NBC has just a handful of Super Bowl ads left, as the entire NFL marketplace is met with a sense of urgency from brands leading into the start of the season on Thursday, according to sales leaders at the broadcast networks.
NBC, which will broadcast Super Bowl LVI on Feb. 13, 2022, has just about five, 30-second ad units remaining in the Big Game, says Dan Lovinger, executive VP, advertising sales, NBC Sports Group.
“Demand exceeds our remaining inventory available,” he says, confirming that NBC is now completely sold out of coveted “A” positions—the first ad slot in a commercial break—with just one break-capping “Z” position still up for grabs. Of the few ad units that Lovinger suggests are still open, at least two are back-to-back, reserved for a brand that may approach the network with a 60-second piece of creative.
The network is asking as much as $6.5 million per 30-seconds of airtime, up from the $5.6 million price tag for the game on CBS earlier this year.
NBC first announced in mid-July that it had already sold 85% of its Big Game commercial slots—a milestone that isn't usually achieved until the month or even weeks before the championship—with that enormous demand also translating to sporting events, including those that will air much, much later on the calendar.
Fox Sports plans to begin selling airtime in Super Bowl LVII, which is scheduled to be played on Feb. 12, 2023, as early as next week, says Seth Winter, executive VP, sports sales, Fox Sports.
“Last year was a tough slog, but by the end of the season we had a great year and money, frankly, came pouring into sports,” says Winter, adding that this year’s football ad inventory started selling earlier than it has in over a decade. “Overall, the market’s really healthy,” he says.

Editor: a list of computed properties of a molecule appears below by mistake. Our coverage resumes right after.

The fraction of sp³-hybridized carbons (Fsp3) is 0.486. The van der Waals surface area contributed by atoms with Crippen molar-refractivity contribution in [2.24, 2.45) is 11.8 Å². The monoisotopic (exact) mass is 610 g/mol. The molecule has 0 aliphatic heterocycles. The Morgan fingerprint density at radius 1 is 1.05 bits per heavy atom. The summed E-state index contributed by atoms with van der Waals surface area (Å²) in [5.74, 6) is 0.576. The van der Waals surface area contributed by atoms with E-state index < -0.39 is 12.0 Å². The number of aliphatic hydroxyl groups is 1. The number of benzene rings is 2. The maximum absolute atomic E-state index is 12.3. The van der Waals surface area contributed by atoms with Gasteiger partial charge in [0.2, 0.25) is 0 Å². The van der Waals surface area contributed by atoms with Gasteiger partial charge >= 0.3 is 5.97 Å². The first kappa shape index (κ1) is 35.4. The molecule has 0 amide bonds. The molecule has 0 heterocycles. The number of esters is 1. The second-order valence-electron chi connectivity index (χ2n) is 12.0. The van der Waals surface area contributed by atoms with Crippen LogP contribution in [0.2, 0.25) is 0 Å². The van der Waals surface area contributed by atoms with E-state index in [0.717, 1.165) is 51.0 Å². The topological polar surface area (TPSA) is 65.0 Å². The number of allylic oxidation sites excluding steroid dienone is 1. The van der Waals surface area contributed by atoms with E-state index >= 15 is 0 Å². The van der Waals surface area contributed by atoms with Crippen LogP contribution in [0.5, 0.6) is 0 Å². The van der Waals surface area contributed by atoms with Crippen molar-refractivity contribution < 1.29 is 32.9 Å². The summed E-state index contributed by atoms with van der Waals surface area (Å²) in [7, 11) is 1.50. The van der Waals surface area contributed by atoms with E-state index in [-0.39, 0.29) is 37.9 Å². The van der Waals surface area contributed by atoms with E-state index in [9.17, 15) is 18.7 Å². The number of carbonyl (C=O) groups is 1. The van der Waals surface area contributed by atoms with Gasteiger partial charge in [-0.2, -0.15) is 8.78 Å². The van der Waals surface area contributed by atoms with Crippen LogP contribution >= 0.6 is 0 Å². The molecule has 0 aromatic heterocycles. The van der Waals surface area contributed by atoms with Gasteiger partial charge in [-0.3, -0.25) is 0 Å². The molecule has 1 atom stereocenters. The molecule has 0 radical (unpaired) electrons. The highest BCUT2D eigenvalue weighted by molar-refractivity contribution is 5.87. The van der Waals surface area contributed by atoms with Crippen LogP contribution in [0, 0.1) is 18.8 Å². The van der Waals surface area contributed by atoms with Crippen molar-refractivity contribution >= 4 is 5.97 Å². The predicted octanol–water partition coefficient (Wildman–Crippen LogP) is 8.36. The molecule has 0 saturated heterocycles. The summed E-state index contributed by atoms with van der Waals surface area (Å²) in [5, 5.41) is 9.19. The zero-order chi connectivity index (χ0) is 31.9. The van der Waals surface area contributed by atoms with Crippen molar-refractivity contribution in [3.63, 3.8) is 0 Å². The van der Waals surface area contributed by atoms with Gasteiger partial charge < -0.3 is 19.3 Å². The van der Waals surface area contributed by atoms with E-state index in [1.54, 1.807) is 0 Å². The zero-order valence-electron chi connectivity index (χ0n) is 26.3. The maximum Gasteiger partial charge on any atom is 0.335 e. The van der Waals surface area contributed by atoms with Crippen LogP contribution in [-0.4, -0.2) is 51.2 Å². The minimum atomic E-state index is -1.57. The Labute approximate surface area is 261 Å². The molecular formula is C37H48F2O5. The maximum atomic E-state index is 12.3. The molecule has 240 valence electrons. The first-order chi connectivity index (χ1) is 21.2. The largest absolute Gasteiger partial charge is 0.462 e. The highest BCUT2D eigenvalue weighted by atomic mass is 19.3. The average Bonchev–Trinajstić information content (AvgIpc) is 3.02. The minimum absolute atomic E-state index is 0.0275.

Given the tight inventory available and the rush to secure ad commitments for live sports as far out as Super Bowl 2023, Winter notes a growing desire among marketers to make long-term commitments.
“People try to get their sports investments down first and early,” says Winter, who’s currently “knee-deep” in sales for Fox’s broadcast of the FIFA World Cup, slated to be played in Qatar near the end of 2022.
Regular season NFL games are “extremely well sold,” NBC's Lovinger says.
Contributing to the fast and early movement of the NFL ad market is the decision by the league to allow sports betting ads in its games for the first time. John Bogusz, CBS Sports’ executive VP, sales, points to those first-time NFL advertisers as a major “catalyst” that helped move so much football inventory so early in the year.
The betting platforms aren’t squandering their opportunity: In the weeks leading up to kickoff, FanDuel even hired Wieden+Kennedy as its lead creative agency as part of its wider upfront investment in football advertising.
It’s a category poised to go mainstream nationwide; 23 states plus Washington, D.C. have legalized sports betting, with nearly a dozen more actively working to implement it, according to the American Gaming Association. A “majority” of the largest sportsbooks in the U.S. have expressed interest in NBC’s football ad inventory this year, Lovinger confirms.
Many of football’s other top ad investors heading into the 2021 season are the usual suspects: insurance giants, telecommunications companies and the big four “FANG” tech players, with categories hard-hit by COVID-19, including travel, automotive and movies, even returning with largely healthy commitments.
“You’re seeing more and more money moving to sports because of the diminution across ad-supported platforms,” Winter says. “But it’s kind of a catch 22: the marketplace is really healthy, sure, but only because there’s so much less” inventory elsewhere on traditional TV.